This section will be a new addition/clarification to my paper on Understanding the Modern Monetary System.
Modern forms of money are largely endogenous (created within the private banking system), but are organized under the realm of government law. The specific unit of account in any nation deems what money will be denominated as. The government therefore decides the unit of account and can restrict/allow certain media of exchange. The unit of account in the USA is the US Dollar. Organizing money under the realm of law increases a particular form of money’s credibility in the process of transaction. The government also helps oversee the viability of the payments system and can decide what can be used within that payment system as a means of settlement. In the USA the primary means of settlement are bank deposits and bank reserves. Therefore, these forms of money serve as the most widely accepted forms of payment within the money system.
There are different forms of money within any society and they have varying forms of importance and “moneyness”. Moneyness can be thought of as a form of money’s utility in meeting the primary purpose of money which is as a medium of exchange or a means of final payment.
In the USA the money supply has been privatized and is dominated by private banks who issue money as debt (which creates bank deposits). Banks are granted charters by the government in the USA to maintain the payments system in a market based system. Banking is essentially a business that revolves around helping customers settle payments. So it’s helpful to think of banks as being the institutions that run the payments system and distribute the money within which that system operates. Outside money (or money issued OUTSIDE the private sector – notes, coins and reserves) plays an important role in helping facilitate the use of the payments system, but primarily plays a supporting role to inside money (money created INSIDE the private sector such as bank deposits) and not the lead role.
Outside money could theoretically serve as the most dominant form of money in the system (for instance, if the government did not choose to use bank money to spend, but instead chose to simply credit accounts by issuing money directly), but takes a back seat to inside money by virtue of design. That is, outside money always facilitates the use of inside money by serving as a support feature for inside money. Cash, for instance, allows an inside money account holder to draw down their account for convenience in exchange. Bank reserves help stabilize the banking system to serve interbank payment settlement. These are facilitating roles to inside money. Therefore, we place inside money as having the highest level of moneyness in the monetary system.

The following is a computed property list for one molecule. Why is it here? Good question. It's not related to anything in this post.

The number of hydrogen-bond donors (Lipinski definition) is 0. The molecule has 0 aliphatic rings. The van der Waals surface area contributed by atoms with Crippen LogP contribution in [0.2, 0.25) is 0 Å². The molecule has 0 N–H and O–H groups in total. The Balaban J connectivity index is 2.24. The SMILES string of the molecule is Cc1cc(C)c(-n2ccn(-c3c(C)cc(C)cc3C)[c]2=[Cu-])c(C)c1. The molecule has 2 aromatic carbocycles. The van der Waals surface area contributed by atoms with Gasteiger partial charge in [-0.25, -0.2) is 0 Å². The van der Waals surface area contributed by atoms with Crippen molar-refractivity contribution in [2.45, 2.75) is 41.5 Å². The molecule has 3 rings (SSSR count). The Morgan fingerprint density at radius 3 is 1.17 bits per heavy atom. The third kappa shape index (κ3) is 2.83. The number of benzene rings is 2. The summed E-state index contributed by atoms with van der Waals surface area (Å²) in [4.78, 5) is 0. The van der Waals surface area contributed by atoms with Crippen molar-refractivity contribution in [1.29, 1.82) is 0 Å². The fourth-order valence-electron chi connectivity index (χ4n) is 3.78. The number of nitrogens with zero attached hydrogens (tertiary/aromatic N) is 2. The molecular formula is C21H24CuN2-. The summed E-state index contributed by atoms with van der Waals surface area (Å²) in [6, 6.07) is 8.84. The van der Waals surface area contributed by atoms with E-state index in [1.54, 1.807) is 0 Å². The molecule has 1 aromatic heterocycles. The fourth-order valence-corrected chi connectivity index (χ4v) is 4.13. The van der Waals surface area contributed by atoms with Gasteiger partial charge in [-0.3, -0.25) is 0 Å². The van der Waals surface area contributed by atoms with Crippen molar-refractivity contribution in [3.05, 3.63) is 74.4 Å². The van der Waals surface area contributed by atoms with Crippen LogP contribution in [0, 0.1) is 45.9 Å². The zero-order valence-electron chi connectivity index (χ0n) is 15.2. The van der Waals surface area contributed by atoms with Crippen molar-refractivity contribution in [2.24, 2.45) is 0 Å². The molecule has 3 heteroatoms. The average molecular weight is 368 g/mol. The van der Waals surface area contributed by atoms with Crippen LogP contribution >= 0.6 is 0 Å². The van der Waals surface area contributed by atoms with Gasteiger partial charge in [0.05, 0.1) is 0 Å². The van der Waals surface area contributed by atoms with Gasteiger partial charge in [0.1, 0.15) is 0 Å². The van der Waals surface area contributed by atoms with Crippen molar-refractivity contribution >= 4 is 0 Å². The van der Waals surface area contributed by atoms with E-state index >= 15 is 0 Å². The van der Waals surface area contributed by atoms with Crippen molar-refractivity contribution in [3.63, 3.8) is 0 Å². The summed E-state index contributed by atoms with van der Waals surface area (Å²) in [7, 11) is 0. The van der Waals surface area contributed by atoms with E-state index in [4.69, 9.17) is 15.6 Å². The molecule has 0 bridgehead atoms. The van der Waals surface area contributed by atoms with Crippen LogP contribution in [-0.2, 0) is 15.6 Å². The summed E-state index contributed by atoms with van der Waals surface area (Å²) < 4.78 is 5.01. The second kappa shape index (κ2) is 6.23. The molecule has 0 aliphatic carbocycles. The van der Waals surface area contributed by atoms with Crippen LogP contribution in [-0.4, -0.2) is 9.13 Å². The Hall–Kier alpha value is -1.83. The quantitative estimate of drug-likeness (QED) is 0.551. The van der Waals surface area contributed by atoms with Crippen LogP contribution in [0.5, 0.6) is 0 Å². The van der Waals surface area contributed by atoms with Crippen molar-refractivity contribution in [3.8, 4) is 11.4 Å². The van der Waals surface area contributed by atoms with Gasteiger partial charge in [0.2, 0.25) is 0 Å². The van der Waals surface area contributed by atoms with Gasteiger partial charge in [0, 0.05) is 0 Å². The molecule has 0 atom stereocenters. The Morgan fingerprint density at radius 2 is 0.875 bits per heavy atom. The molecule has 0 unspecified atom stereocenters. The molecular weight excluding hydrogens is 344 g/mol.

Inside money and outside money, however, are not the only types of money that exist in the money system. It is helpful to think of money as existing on a scale of moneyness where particular forms of money vary in degrees of utility (see figure 1). As Hyman Minsky once stated, anyone can create money, the trouble is in getting others to accept it. Getting others to accept money as a means of payment is the ultimate use of money. And while many things can serve as money they do not all serve as a final means of payment.
Since currencies are fungible on a foreign exchange market most foreign currencies have a moderately high level of moneyness. For instance, a Euro is not good in most stores in the USA, but can be easily exchanged for US Dollars of various forms. SDRs and gold, which are broadly viewed as universal mediums of exchange, can be viewed similarly though they vary in degrees of convenience for obvious reasons. Gold for instance, is widely viewed as money and can be easily exchanged for money, but is not widely accepted as a means of final payment.
Most financial assets like stocks and bonds are “money like” instruments, but do not meet the demands of money users in terms of having high liquidity or acceptability as a means of final payment. These financial assets are easily convertible into instruments with higher moneyness, but are not widely accepted as a final means of payment. Therefore, their “moneyness” is relatively low.
Lastly, most commodities and goods are low on the scale of money since they are unlikely to be accepted by most economic agents as a means of final payment.
(Figure 1 – The Scale of Moneyness)